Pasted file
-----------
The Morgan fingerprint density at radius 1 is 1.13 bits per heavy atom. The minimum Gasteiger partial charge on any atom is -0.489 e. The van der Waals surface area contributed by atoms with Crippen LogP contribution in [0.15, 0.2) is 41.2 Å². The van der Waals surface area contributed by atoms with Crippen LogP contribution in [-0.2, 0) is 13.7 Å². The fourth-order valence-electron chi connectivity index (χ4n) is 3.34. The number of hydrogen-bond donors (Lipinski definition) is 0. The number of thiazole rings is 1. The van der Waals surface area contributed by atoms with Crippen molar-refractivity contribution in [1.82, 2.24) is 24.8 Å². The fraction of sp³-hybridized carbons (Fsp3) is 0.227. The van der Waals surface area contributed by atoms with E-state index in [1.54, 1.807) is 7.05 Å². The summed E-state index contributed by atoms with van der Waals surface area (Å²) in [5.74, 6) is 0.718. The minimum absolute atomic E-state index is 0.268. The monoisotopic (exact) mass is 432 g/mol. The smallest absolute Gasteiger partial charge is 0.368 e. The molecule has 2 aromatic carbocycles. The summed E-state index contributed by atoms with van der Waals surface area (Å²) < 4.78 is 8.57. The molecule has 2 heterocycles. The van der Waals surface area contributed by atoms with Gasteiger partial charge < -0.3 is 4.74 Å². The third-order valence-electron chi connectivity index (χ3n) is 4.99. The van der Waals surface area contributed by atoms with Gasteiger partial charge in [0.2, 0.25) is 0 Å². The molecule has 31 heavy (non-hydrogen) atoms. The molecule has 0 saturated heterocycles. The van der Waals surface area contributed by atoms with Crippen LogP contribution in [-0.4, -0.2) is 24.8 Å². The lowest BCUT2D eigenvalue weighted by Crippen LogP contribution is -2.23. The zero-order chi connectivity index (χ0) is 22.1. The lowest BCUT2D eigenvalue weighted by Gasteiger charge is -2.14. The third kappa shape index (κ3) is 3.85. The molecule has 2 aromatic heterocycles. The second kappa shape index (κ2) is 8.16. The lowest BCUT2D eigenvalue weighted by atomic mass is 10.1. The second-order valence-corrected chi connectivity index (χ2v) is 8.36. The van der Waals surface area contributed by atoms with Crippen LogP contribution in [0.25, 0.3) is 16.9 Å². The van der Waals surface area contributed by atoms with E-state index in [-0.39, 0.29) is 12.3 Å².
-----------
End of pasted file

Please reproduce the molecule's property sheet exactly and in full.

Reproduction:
The Morgan fingerprint density at radius 1 is 1.13 bits per heavy atom. The minimum Gasteiger partial charge on any atom is -0.489 e. The van der Waals surface area contributed by atoms with Crippen LogP contribution in [0.15, 0.2) is 41.2 Å². The van der Waals surface area contributed by atoms with Crippen LogP contribution in [-0.2, 0) is 13.7 Å². The fourth-order valence-electron chi connectivity index (χ4n) is 3.34. The number of hydrogen-bond donors (Lipinski definition) is 0. The number of thiazole rings is 1. The van der Waals surface area contributed by atoms with Crippen molar-refractivity contribution in [1.82, 2.24) is 24.8 Å². The fraction of sp³-hybridized carbons (Fsp3) is 0.227. The van der Waals surface area contributed by atoms with E-state index in [1.54, 1.807) is 7.05 Å². The summed E-state index contributed by atoms with van der Waals surface area (Å²) in [5.74, 6) is 0.718. The minimum absolute atomic E-state index is 0.268. The monoisotopic (exact) mass is 432 g/mol. The smallest absolute Gasteiger partial charge is 0.368 e. The molecule has 2 aromatic carbocycles. The summed E-state index contributed by atoms with van der Waals surface area (Å²) < 4.78 is 8.57. The molecule has 2 heterocycles. The van der Waals surface area contributed by atoms with Gasteiger partial charge < -0.3 is 4.74 Å². The third-order valence-electron chi connectivity index (χ3n) is 4.99. The van der Waals surface area contributed by atoms with Gasteiger partial charge in [0.2, 0.25) is 0 Å². The molecule has 31 heavy (non-hydrogen) atoms. The molecule has 0 saturated heterocycles. The van der Waals surface area contributed by atoms with Crippen LogP contribution in [-0.4, -0.2) is 24.8 Å². The lowest BCUT2D eigenvalue weighted by Crippen LogP contribution is -2.23. The zero-order chi connectivity index (χ0) is 22.1. The lowest BCUT2D eigenvalue weighted by Gasteiger charge is -2.14. The third kappa shape index (κ3) is 3.85. The molecule has 2 aromatic heterocycles. The second kappa shape index (κ2) is 8.16. The lowest BCUT2D eigenvalue weighted by atomic mass is 10.1. The second-order valence-corrected chi connectivity index (χ2v) is 8.36. The van der Waals surface area contributed by atoms with Crippen LogP contribution in [0.25, 0.3) is 16.9 Å². The van der Waals surface area contributed by atoms with E-state index in [-0.39, 0.29) is 12.3 Å².